There is a bit of a controversy in Philadelphia. Ogawa Zawanishi or however you spell it says that a quality start is good enough. Actually, he said that letting up three runs is good enough. Well, I’ve been a big league pitcher for several years now and that is not the way to look at your job.
Let me start with the definition of a quality start. A quality start is a minimum of six innings pitched with a maximum of three earned runs. If someone does that, pitches six innings and gives up three, his ERA will be 4.50. Yet this Zawanishi character is saying that three runs isn’t too many to give up.
My ERA hasn’t been above 4 since my rookie year when I only pitched in fifteen games. So I know a little bit about keeping it down. I’m not just talking out of my ass here. If you routinely give up three runs as a starter, your ERA is going to be 4ish or more. And while that might be acceptable, it’s not good. It’s not what you should be working toward.
The goal is to let up fewer runs than your boys score behind you. Some days, 1 is too many. Other days you can get by with 4 or 5. But make no mistake, if you let up more than your boys drive in, you will not be the winning pitcher. And chances are pretty good that your team will not be a winning team that day.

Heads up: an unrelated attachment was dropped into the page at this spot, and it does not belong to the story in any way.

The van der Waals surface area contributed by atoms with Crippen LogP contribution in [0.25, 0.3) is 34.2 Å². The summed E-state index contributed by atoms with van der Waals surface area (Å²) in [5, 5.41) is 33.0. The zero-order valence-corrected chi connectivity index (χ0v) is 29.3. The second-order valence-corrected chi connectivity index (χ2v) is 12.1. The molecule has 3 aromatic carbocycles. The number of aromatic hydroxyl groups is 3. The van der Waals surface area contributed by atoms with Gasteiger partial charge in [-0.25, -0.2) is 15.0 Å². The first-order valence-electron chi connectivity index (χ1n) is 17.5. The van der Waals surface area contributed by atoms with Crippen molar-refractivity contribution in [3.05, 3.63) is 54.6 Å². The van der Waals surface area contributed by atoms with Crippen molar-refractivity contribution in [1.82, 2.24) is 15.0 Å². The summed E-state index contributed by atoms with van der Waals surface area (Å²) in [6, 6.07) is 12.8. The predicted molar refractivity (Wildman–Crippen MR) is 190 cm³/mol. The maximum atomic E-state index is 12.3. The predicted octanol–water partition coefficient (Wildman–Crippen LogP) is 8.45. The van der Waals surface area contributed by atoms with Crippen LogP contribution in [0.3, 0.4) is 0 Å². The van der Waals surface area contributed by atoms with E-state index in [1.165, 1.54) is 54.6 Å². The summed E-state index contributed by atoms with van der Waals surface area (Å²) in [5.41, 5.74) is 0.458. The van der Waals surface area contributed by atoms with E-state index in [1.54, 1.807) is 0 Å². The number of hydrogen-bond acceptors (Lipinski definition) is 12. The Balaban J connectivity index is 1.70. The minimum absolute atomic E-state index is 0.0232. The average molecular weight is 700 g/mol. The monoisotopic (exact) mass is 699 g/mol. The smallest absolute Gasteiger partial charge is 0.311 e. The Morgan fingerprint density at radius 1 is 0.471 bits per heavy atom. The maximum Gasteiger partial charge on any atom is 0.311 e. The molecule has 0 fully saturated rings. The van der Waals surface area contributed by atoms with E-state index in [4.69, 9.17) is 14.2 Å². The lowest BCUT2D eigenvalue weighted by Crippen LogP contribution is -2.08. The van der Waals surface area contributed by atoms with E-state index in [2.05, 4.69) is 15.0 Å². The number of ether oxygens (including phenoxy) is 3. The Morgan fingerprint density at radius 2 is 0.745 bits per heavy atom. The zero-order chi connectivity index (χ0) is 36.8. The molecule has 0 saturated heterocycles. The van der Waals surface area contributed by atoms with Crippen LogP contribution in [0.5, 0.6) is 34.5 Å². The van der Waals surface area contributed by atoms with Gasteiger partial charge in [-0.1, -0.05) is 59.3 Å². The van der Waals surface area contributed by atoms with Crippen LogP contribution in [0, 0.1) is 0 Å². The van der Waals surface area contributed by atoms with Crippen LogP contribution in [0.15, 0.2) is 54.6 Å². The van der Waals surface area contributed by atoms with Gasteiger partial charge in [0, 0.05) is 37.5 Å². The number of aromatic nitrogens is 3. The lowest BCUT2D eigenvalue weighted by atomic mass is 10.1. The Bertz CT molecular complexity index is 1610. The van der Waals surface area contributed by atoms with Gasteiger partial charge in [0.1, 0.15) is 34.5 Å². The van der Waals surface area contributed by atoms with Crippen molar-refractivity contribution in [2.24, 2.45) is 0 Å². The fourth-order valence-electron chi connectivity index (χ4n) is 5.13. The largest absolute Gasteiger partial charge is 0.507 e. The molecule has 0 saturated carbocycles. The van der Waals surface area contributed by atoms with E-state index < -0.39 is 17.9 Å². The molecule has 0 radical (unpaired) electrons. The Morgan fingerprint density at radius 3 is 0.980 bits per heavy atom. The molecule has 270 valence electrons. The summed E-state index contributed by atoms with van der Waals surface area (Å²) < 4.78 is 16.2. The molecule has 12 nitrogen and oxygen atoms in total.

I understand about wanting to keep your ERA down. But don’t worry about your ERA. Worry about keeping runs off the board. If you do that, if you keep guys from rounding the bases, your ERA will take care of itself.
And don’t get the idea that your boys are letting you down if they don’t plate any runs. In the half-innings that you’re sitting on your butt, there’s another guy out there on the mound doing his level best to keep your boys off the board. Your boys are going up there and doing their best to score runs. All you can do is watch and cheer. And hope you do your job better than that other guy on the mound does his.
But you can’t expect to be a good pitcher if you go in there believing it’s okay to let up a few runs and expecting your boys to take care of it. Set your goal at zero. Three is too many.